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Artificial Intelligence, Coles, & Fresh Produce

Artificial Intelligence and Fresh Produce

Coles has just announced a strategic partnership with Microsoft to develop it’s artificial intelligence capability (see computer world and financial review). If you are in the fresh produce industry this has some significant implications, which will be explained in this short article.

Coles strategic aim can is to use artificial intelligence to become much smarter about how it manages it’s costs and value proposition to its clients. To understand how Coles will do that, you really need to understand what is meant by artificial intelligence.

Artificial intelligence is the ability of a computer program or a machine to think and learn. These programs don’t think the same way as we do, but in many respects they can learn a lot better than we can.

Thinking like a computer program
At the most basic level a computer program thinks by making a relationship between two objects. For example, if its yellow then its a banana and if it is not yellow it is something else. These if-then relationships when peeled back are just plain mathematics. This is how computers think. They think in terms of logic and mathematics.

Learning like a computer
To make the logic of mathematics work you need numbers. To make computer logic work you need data. So while humans learn through senses and experience, computers can only learn by accessing data. The logic can then kick in and solve problems. If the data is there, quite complex learning can take place with even simple if-then logic. For example if I have climate data, customer traffic data, and stock data, a computer can learn this – If its wet then I have less customers. If its wet the customers buy more soup. – therefore if its wet I might have less customers but need to stock more soup.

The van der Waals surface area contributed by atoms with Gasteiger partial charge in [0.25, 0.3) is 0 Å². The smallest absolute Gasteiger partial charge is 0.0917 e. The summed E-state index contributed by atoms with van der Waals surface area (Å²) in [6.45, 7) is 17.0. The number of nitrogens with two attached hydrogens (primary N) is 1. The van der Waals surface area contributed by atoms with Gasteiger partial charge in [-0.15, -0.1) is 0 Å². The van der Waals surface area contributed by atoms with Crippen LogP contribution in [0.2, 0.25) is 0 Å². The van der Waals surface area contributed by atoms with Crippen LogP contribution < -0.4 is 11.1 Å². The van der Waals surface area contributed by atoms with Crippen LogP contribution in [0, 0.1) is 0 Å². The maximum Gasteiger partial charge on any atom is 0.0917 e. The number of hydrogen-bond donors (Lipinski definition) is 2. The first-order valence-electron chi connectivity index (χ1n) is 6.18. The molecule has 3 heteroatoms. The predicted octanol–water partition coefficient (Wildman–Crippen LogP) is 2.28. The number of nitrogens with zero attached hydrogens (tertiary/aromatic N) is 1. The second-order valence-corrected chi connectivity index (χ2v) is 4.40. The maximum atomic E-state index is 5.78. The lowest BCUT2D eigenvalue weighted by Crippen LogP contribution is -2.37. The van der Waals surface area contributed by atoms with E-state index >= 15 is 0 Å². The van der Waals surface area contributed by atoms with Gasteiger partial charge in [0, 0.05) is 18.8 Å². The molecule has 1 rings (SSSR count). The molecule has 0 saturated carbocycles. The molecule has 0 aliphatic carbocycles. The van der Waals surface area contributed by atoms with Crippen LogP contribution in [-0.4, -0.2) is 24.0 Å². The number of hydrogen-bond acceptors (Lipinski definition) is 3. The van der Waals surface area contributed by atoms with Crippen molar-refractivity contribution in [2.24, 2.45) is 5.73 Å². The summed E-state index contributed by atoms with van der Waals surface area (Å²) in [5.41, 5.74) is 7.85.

Why is it happening now?
As the cost of computing comes down, we can ask programs to do more complex mathematics without spending more money. The other cost that has come down is the cost of finding, collecting,and storing data. Thank the internet, your phone, and companies like google for that. With better mathematics and more data, computers are becoming better at learning. In fact computers can collect and analyse a lot more data than we can and much higher speeds.
However, we are not talking terminator. As the diagram below describes humans still have much more computational (thinking) power than computers. However computers have much more data analysing power. They can learn and find insights in massive data sources, that would simply be impossible for us to deal with. That is why artificial intelligence holds so much opportunity and the economics mean it is happening now and will only accelerate from here.

So turning back to Coles, why are they doing it?

The commercial returns you can achieve from a supermarket store is a function of many things. What is the weather like, what time of year is it, what is the traffic like, how much stock are you holding, what is the demographic of your neighbourhood, what time of day is it…and so on. These many data points will affect how much store traffic you get, how much stock you shift, and how many people you need to have at the cashier.

Why is this important for the fresh produce industry?

The reality today is that most supermarkets and independents maintain reasonable customer service levels by overstocking, and on occasion over correct and understock. As more stores use artificial intelligence to manage their inputs we will see significant changes in both the procurement volumes and the procurement methodologies that retail buyers use for managing fresh produce. This is not going to be isolated to Coles. This is what the future of procurement will be based on. To understand the drivers read this article from the progressive grocer

At the HiveXchange we believe the message that the market is sending is clear. As a supplier you must build diversity and resiliency into your supply chain. If the large retailers are going to use artificial intelligence effectively and get the commercial returns they expect, then the logic follows that they will want their supply chains to be more agile and responsive. They will expect to be able to move the right kind of fresh produce into their stores, in the right volume at the right time. No more, no less.

For downstream suppliers this will create new demands to find alternatives sources of supply when stock is not available and new markets when stock is in abundance. Our belief is that only digital markets can leverage the same computing infrastructure to learn quickly and find those relationships.

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